Chesapeake and the executive pay sell signal

May 3, 2012

By James Saft

(Reuters) – As Chesapeake Energy Corp shows, fat executive compensation all too often comes twinned with lousy investor returns.

Shares of Chesapeake have tumbled in the last two weeks after revelations by Reuters of unusual and disturbing pay and other arrangements between the company and its CEO and founder Aubrey McClendon. McClendon borrowed up to $1.1 billion to fund private investments he was allowed to make in company oil and gas wells under its “Founder Well Participation Program,” a hilarious euphemism if ever there was one.

He also was, at least from 2004 to 2008, actively helping to manage a $200 million hedge fund that speculated in commodities his company produced.

McClendon is to relinquish his role as chairman, the SEC has launched in informal investigation and rating agency S&P has downgraded the company on corporate governance concerns. Meanwhile, since 2008 – the year McClendon was America’s top paid executive – Chesapeake shares are down more than 50 percent and have underperformed the S&P 500 by about 5,000 basis points.

Don’t say you weren’t warned. In 2008 the company awarded McClendon a one-time $75 million “Well Cost Incentive Award” (which I guess raised his already high incentive to be Aubrey McClendon) and agreed to buy his map collection – yes, his map collection – for $12 million. McClendon has since agreed to buy back the maps, with interest.

You could argue that McClendon isn’t at fault for the plunge in natural gas prices, which rocked his company. But by that logic you’d have been rewarding him in the first place for a natural gas price driven higher by Middle East instability and loose monetary policy, neither of which can be credited to the founder, whatever incentives he may enjoy.

Or consider Herbalife, a direct marketer, whose chief executive, Michael Johnson, was the top-paid U.S. executive in 2011, with total pay of $89.4 million. Its shares fell more than 30 percent since famed short-seller David Einhorn asked pointed questions on its conference calls, queries that cast doubt on the sustainability of its growth and business model.


Of course Herbalife and Chesapeake are just examples, so rather than argue from anecdote, let’s take a look at the data.

A comprehensive 2009 study by Michael Cooper of the University of Utah and Huseyin Gulen and Raghavendra Rau of Purdue found that CEO pay is actually negatively related to future shareholder gains for periods of up to five years. To read the study, please click

Companies whose CEO pay is in the top 10 percent actually underperform peers by about 13 percent over five years, according to the study.

The absolute worst indicator is the value of options granted and long-term incentive payouts, upending the idea that fixing executive pay can be done simply by trying to tie executives’ long-term fortunes to those of the company.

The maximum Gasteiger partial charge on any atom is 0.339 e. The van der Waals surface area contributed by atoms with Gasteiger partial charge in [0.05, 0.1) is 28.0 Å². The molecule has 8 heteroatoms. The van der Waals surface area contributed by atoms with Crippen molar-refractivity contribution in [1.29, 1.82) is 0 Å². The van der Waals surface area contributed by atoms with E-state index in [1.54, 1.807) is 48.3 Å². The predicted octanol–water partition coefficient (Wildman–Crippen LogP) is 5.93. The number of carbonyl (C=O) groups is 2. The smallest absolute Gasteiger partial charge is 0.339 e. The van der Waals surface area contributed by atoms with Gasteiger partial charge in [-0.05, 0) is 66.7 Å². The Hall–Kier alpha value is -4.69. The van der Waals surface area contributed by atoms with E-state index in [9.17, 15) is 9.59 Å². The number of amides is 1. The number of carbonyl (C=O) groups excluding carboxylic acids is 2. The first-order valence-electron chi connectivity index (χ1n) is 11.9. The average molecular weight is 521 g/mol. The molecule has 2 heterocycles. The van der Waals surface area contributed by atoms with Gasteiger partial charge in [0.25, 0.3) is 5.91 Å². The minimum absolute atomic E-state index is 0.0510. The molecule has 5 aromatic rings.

“Our results seem most consistent with the hypothesis that over-confident managers accept large amounts of incentive pay and with the hypothesis that investors over-react to these pay grants and are subsequently disappointed,” the authors wrote.

I’d argue that high pay often comes to executives in industries and in companies that enjoy outsized success, most often due to factors beyond the CEO’s control.

They are then duly over-paid and, the law of reversion to mean being what it is, often go on to lead their companies into periods of value destruction.

Another 2009 study by Lucian Bebchuk of Harvard, Martijn Cremers of Yale and Urs Peyer of French business school Insead, found lower stock market returns tend to go hand-in-hand with periods when companies are reporting an increase in the share of overall compensation going to top executives.

The authors also found an association between higher pay and lower accounting profitability, less-upbeat market reaction to company acquisitions, more “opportunistic timing” of CEO option grants and lower CEO turnover even if you control for performance and length of tenure.

The bottom line is that there is a market-failure in executive pay and shareholder relations that allows for abuse by insiders.

While this abuse is made possible by lax regulations and laws, how often it happens is as much a social as a legal phenomenon, which is why it doesn’t happen in every company within a sector.

At the same time, executives who are bent on unfair self-enrichment will be more likely to make foolish or self-serving decisions about how to manage the business.

That explains Bebchuk’s high pay companies where takeovers are badly received by the market; they are often perceived as empire building or nest-feathering rather than value creating.

Other than exercising their inadequate rights of control, shareholders ought simply to vote with their feet. It pays and it will ultimately lead to reform.

(At the time of publication James Saft did not own any direct investments in securities mentioned in this article. He may be an owner indirectly as an investor in a fund. You can email him at and find more columns at

(Editing by Walden Siew and Dan Grebler)

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